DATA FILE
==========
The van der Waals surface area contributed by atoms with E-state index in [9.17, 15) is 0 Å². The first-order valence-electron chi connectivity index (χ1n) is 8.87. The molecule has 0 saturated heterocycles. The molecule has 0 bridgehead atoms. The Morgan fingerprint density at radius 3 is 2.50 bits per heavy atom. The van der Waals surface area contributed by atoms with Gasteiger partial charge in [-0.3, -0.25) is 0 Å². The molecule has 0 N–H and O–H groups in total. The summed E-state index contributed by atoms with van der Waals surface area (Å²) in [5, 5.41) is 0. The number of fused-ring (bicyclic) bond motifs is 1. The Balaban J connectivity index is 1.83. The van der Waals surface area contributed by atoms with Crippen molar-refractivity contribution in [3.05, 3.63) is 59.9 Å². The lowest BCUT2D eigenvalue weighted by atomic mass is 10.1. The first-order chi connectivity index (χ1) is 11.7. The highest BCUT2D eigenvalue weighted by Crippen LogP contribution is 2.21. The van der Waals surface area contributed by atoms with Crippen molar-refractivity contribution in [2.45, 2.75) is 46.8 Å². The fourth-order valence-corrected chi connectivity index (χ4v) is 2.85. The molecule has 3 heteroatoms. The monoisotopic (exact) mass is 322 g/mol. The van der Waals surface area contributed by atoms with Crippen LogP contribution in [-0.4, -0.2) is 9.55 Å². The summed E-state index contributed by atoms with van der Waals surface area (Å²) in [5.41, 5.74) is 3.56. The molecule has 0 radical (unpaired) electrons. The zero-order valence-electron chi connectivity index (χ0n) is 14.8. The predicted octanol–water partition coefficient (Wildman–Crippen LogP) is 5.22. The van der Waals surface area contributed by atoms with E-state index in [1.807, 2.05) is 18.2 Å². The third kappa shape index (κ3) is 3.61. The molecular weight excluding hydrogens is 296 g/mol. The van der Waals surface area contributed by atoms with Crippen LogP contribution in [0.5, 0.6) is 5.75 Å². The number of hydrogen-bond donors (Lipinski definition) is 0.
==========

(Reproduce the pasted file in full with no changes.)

The van der Waals surface area contributed by atoms with E-state index in [9.17, 15) is 0 Å². The first-order valence-electron chi connectivity index (χ1n) is 8.87. The molecule has 0 saturated heterocycles. The molecule has 0 bridgehead atoms. The Morgan fingerprint density at radius 3 is 2.50 bits per heavy atom. The van der Waals surface area contributed by atoms with Gasteiger partial charge in [-0.3, -0.25) is 0 Å². The molecule has 0 N–H and O–H groups in total. The summed E-state index contributed by atoms with van der Waals surface area (Å²) in [5, 5.41) is 0. The number of fused-ring (bicyclic) bond motifs is 1. The Balaban J connectivity index is 1.83. The van der Waals surface area contributed by atoms with Crippen molar-refractivity contribution in [3.05, 3.63) is 59.9 Å². The lowest BCUT2D eigenvalue weighted by atomic mass is 10.1. The first-order chi connectivity index (χ1) is 11.7. The highest BCUT2D eigenvalue weighted by Crippen LogP contribution is 2.21. The van der Waals surface area contributed by atoms with Crippen molar-refractivity contribution in [2.45, 2.75) is 46.8 Å². The fourth-order valence-corrected chi connectivity index (χ4v) is 2.85. The molecule has 3 heteroatoms. The monoisotopic (exact) mass is 322 g/mol. The van der Waals surface area contributed by atoms with Crippen LogP contribution in [-0.4, -0.2) is 9.55 Å². The summed E-state index contributed by atoms with van der Waals surface area (Å²) in [5.41, 5.74) is 3.56. The molecule has 0 radical (unpaired) electrons. The zero-order valence-electron chi connectivity index (χ0n) is 14.8. The predicted octanol–water partition coefficient (Wildman–Crippen LogP) is 5.22. The van der Waals surface area contributed by atoms with E-state index in [1.807, 2.05) is 18.2 Å². The third kappa shape index (κ3) is 3.61. The molecular weight excluding hydrogens is 296 g/mol. The van der Waals surface area contributed by atoms with Crippen LogP contribution in [0.5, 0.6) is 5.75 Å². The number of hydrogen-bond donors (Lipinski definition) is 0.